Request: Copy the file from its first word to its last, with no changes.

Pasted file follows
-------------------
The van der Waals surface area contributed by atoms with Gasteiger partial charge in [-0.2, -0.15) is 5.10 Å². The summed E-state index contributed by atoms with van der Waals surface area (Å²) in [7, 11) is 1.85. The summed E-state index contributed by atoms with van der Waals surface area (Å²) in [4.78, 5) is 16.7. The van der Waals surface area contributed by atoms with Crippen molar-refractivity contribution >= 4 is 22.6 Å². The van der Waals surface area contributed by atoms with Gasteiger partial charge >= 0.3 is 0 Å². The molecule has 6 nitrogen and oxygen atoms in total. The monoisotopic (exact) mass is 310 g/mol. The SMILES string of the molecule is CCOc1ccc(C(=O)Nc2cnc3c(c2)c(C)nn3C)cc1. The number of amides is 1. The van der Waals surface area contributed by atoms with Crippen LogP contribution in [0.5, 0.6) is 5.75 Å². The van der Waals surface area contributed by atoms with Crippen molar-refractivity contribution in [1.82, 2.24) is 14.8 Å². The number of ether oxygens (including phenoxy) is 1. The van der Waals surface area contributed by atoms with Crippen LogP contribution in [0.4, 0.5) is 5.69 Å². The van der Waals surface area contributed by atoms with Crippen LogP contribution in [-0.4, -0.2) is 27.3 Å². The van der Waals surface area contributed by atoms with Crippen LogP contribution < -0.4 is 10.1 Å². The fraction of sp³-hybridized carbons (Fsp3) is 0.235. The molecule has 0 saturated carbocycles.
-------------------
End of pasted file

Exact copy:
The van der Waals surface area contributed by atoms with Gasteiger partial charge in [-0.2, -0.15) is 5.10 Å². The summed E-state index contributed by atoms with van der Waals surface area (Å²) in [7, 11) is 1.85. The summed E-state index contributed by atoms with van der Waals surface area (Å²) in [4.78, 5) is 16.7. The van der Waals surface area contributed by atoms with Crippen molar-refractivity contribution >= 4 is 22.6 Å². The van der Waals surface area contributed by atoms with Gasteiger partial charge >= 0.3 is 0 Å². The molecule has 6 nitrogen and oxygen atoms in total. The monoisotopic (exact) mass is 310 g/mol. The SMILES string of the molecule is CCOc1ccc(C(=O)Nc2cnc3c(c2)c(C)nn3C)cc1. The number of amides is 1. The van der Waals surface area contributed by atoms with Crippen LogP contribution in [0.5, 0.6) is 5.75 Å². The van der Waals surface area contributed by atoms with Crippen molar-refractivity contribution in [1.82, 2.24) is 14.8 Å². The number of ether oxygens (including phenoxy) is 1. The van der Waals surface area contributed by atoms with Crippen LogP contribution in [0.4, 0.5) is 5.69 Å². The van der Waals surface area contributed by atoms with Crippen LogP contribution in [-0.4, -0.2) is 27.3 Å². The van der Waals surface area contributed by atoms with Crippen LogP contribution < -0.4 is 10.1 Å². The fraction of sp³-hybridized carbons (Fsp3) is 0.235. The molecule has 0 saturated carbocycles.